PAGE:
Friability test was performed by Friability test apparatus. A number of tablets are weighed and placed in the tumbling chamber, which is rotated for four minutes of 100 revolutions. During each revolution the tablets fall from a distance of 6 inches to undergo shock. After 100 revolutions the tablets are again weighed and loss in weight indicates the friability. The acceptable limit of weight loss should be not more than 0.8%.
Loss on drying
Pipette out of quantity of drug to yield about 1gm of dry matter mix with a few ml of water and transfer quantitatively to the dish containing prepared sand with aid of water. Mix the sample thoroughly with the sand.
Dry at a temperature not more than 110°C under pressure not more than 50 mm of Hg. Making trail washing at 2 hours interval. Towards end of drying period until successive weighing do not differ by more than 2 mg. Calculate the total solid from the loss of weight on drying.
Water and alcohol soluble extraction
10 grms of powder was weighed separately and added into a 100 ml conical flask. About 25ml of distilled water and alcohol added into it and kept on a rotator shaker (140 rpm) for 24 hrs. After 24hrs it was filtered and dried in hot air oven set at 800C for 24hr and weighed again, the difference in the weight was determined and water soluble and alcohol soluble extractive were calculated4,5.
1 gm of powder dried at 800C for 24 hrs in air oven. After 24h, the powder was weighed again and the difference in the weight was determined. The percentage of moisture was calculated.
The 1% and 10% powder in water was kept on shaker for 5 h with 140 rpm and filtered. The filtrate was analyzed for the pH using pH meter6.
Total ash content
The clean and dry crucible (Silica) was weighed and 10 gm of powder was weighed in crucible and powder was turns into ash. The crucible was cooled and weighed again. The difference in the weighed was noted and percentage of total ash was calculated7.
Acid soluble Ash
1 gm of ash was added into 10ml of concentrated H2SO4. The mixture was kept on a shaker with 140 rpm for 8h and filtered through filter paper. The ash remained in the paper was kept in a crucible (silica) and burnt ash again in a muffle furnace for 3-4 h. The weight of ash obtained was noted and percentage of acid soluble ash was determined8.
Determination of disintegration time
Each individual tablet was dropped into a 10-mL glass test tube (1.5-cm diameter) containing 2 mL distilled water, and the time required for complete tablet disintegration was observed visually and recorded using a stopwatch. The visual inspection was enhanced by gently rotating the test tube at a 45- angle, without agitation, to distribute any tablet particles that might mask any remaining undisintegrated portion of the tablets9,10.
2.2.3 Antipyretic activity
Preparation of 15% yeast solution: For 15gm of freeze dried baker’s yeast. 100ml of 0.9% normal saline was added and triturated thoroughly to make Homogeneous solution. Every time fresh yeast solution was prepared and used.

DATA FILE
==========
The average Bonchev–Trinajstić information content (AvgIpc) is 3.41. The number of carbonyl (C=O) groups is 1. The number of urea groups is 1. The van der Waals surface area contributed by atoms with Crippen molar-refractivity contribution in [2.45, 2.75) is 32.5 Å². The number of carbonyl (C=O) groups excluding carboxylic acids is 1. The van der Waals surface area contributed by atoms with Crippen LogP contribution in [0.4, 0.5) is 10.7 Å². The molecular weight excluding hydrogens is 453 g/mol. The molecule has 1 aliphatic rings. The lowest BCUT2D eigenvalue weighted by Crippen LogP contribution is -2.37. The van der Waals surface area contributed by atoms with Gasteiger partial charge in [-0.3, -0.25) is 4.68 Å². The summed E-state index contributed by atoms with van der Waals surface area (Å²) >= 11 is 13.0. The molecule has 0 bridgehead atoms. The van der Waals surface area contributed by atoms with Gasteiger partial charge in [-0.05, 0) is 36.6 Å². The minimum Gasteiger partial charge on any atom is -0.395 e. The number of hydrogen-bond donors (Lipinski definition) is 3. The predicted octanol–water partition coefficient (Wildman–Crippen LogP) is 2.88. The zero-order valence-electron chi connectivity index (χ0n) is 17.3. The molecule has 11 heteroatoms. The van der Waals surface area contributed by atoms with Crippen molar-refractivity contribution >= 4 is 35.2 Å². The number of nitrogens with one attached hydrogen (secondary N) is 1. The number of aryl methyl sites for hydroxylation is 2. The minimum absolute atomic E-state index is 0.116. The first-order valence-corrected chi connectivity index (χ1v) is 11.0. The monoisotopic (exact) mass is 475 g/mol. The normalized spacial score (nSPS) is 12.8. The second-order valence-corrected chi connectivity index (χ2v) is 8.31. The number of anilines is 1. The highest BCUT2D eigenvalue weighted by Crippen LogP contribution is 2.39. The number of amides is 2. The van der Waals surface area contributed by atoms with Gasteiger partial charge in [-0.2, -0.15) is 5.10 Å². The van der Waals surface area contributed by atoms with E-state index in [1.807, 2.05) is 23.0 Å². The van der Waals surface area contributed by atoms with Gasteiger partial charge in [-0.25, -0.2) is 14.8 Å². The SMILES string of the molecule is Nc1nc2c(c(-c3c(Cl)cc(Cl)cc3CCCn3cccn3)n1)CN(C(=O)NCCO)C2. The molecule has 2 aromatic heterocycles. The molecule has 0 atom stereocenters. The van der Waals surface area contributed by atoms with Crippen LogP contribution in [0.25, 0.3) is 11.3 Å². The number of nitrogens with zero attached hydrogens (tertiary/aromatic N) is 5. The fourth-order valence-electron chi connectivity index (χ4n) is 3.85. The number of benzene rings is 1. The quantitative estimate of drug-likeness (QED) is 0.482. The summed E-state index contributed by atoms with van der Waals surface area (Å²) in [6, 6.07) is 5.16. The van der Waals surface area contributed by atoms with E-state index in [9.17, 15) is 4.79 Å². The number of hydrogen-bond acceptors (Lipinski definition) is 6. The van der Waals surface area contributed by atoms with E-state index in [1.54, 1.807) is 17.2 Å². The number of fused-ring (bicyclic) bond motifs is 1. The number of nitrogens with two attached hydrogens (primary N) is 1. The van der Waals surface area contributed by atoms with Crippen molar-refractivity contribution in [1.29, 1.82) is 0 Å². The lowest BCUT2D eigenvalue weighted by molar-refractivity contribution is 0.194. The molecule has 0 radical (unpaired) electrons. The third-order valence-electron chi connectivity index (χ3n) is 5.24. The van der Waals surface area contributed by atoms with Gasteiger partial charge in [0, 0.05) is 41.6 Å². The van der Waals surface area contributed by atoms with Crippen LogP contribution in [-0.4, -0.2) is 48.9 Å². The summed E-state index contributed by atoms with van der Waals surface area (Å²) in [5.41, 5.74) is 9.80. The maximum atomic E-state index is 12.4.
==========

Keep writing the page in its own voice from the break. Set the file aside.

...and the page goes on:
Total 18 albino rats of either sex weighing between 150 -200 g was taken and divided into 3 groups, each containing 6 animals. All healthy albino rats which were selected for the experiment was kept under fasting for 18 hrs. Initial normal rectal temperature of all the animals was recorded by using a digital thermometer. Fever was induced by using 20% of Brewer’s yeast solution which was injected subcutaneously in all albino rats in the dose of 2g/10ml body weight and was placed in the cages kept for them. Then the rectal temperature of each rat was noted 18th hr after the injection of Brewer’s yeast. After 18th hour of injection of yeast, corresponding test drug was administered to respective group. Rats of group 1st which was administered with distilled water served as Control. Animals of group 2nd will be administered with Paracetamol suspension at the dose of 100 mg/kgwt of body weight by using the feeding syringe to serve as reference Standard. Similarly, Rats of group 3rd was administered with the Ananda Bhairava Rasa [Trial group] in a dose of 11.25mg/kg body wt. After administering corresponding drug to each group hourly rectal temperature of each rat was noted for 4 hours and after 24 hours.
2.3 Statistical analysis
The results are expressed as mean ± SEM of six independent experiments. Statistical significance between the groups was evaluated by one-way analysis of variance (ANOVA) followed by Dunet’s test. A P < 0.05 value was considered as statistically significant.
3 Results and Discussions
When mass had stopped sticking to the walls of khalvayantra and part of it was taken in between fingers it got flattened, edges of it were not cracking and finger prints were appreciating on its surface, then it was allowed to drying. Colour change was observed during the process.
Before the preparation, the weight of ingredient was 600 gms. After the preparation they weiged 580 gms. It was found that there was a loss of 20 gms after the preparation. The loss may be due to procedures like mardana.
3.1 Physio-chemical evaluation
After using classical parameters for identification (grahya-agrahya lakshanas) raw drugs were selected. A fragrant odour was appreciated at the end in the prepared sample. This may have been due to trituration with Nimbu swarasa.
The prepared vatis showed hardness of 3.5+0.5 kg (Table 2).
3.1.2 Uniformity of weight
For the present study vatis were prepared manualy 20 vatis taken randomly and weighed. The average weight was calculated. The weight variation falls with in normal limits (Table 2).